lisa-marie mueller

lisa-marie mueller

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rotating elevation markers link

March 27, 2020

ipad with title, large neon star, movie reel, marker, blue Happy Friday everyone! Today has completed my second week of WFH and I have to say, I appreciate the short commute. I hope you have settled into a new routine as well and have all been staying safe and healthy.

As you know, I am tackling placing exterior elevations based on selected walls. An important step of our plug-in is to correctly align our elevation marker to our wall. When we placed our marker in Part 1, we put the ViewSection on the first available index on the marker. Now, we need to rotate the marker to correctly align to the wall. This will work for both orthogonal and angled walls.

goals and considerations

  • create an elevation marker for exterior walls by having the user select the walls
  • place the marker and elevation offset from the wall so it is legible
  • correctly phase the elevation markers
  • accommodate curved and angled walls

if you missed it:

Part 1: elevation by wall

Part 2: phases


In order to get the angle that we will use to rotate the elevation marker, we first need to get the normal of the ViewSection. This is the vector of the direction that the view is looking. The only points that you can look up for a ViewSection are the minimum and maximum corners of the crop box. Normally, when rotating elevation markers, you can work in the model coordinate system. This is because the ViewSection CropBox and the elevation Marker are both in the model coordinate system. However, it is not possible to find all four corners of a rectangle without also knowing the transform angle. Since we know that in the view’s coordinate system, the transform angle is zero, we need to transform our points into the view’s coordinate system. Once the points are transformed, we know that the vector we are looking for is in the negative Z direction. Then we apply the inverse transform to get the endpoints of the vector back into the model coordinate system and subtract them to get the ViewSection normal.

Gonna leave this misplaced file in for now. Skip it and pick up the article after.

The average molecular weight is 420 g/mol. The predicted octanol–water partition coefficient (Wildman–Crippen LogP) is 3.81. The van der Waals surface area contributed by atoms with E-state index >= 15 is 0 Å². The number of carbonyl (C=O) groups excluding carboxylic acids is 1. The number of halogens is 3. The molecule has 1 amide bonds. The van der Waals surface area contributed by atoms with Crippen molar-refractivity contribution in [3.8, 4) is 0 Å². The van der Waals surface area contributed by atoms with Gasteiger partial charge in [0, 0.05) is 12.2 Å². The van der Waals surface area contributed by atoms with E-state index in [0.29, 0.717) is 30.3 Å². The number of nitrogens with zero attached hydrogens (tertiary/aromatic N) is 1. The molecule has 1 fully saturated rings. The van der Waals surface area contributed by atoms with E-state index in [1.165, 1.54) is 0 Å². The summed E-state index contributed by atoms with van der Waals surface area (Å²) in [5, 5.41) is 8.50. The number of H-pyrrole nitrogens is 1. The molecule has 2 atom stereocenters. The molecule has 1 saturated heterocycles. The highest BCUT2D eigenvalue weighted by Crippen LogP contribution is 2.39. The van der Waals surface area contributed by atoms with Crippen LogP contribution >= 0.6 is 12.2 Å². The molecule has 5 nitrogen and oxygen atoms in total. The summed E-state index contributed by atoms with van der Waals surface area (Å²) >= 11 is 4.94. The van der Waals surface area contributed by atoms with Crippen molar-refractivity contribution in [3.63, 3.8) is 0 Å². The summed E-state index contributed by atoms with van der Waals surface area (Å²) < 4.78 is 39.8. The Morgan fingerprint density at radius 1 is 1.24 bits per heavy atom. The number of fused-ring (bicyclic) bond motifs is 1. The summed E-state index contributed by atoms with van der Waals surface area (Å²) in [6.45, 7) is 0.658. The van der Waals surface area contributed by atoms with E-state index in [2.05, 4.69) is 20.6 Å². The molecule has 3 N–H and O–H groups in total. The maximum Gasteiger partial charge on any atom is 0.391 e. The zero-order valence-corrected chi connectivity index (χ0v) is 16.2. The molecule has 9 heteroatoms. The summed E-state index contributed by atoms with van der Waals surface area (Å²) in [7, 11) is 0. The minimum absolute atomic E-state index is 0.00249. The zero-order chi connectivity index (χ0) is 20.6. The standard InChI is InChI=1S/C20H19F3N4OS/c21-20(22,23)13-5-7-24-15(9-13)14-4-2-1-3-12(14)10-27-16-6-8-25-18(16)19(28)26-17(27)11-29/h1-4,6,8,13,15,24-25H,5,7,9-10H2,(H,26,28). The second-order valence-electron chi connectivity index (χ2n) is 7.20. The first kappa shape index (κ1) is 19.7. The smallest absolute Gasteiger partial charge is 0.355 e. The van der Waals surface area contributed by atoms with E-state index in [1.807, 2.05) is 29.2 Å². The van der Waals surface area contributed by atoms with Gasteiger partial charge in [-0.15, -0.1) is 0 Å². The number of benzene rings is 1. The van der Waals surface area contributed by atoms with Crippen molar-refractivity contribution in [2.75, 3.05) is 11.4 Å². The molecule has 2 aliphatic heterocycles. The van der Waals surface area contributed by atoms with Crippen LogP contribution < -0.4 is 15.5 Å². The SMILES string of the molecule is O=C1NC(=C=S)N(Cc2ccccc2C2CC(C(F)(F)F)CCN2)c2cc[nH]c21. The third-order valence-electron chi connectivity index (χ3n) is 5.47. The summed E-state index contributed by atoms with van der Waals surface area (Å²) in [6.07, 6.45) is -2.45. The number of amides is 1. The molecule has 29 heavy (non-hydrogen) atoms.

The second part is finding the normal of our wall. In Revit, the normal of an exterior walls points to the outside. Walls have an Orientation property which is the wall’s normal. Once we have the ViewSection normal and the Wall normal, we can determine the angle between. Since we want these two vectors facing each other, we want the angle between them to be Pi radians (180 degrees). So we take Pi radians and subtract the current angle between the two vectors that we found.

The other aspect to consider is that the AngleTo method does not return a negative angle. Because of this, we have to manually determine which direction to rotate the elevation marker (clockwise or counter clockwise). We can write a simple if statement to do this.


Finally, we have the angle we need to rotate our elevation Marker. We can create an axis of rotation at the center of the elevation Marker and rotate it by the angle we determined in the previous step.

add to execute

The elevation marker needs to be rotated after it is placed so we can add our new methods to our Execute method after the marker is created.

And that is how we can rotate our markers to face our exterior walls regardless of if they are orthogonal or at a different angle. The last couple items we want to look at are associating the Marker with the correct level, cropping the view to the extents of the wall, and allowing users to select walls in their project.


If you want to learn to code and don’t know where to start check out my posts about Steps to Learn to Code [for architects and designers] Part 1 and Part 2.

Revit API Docs

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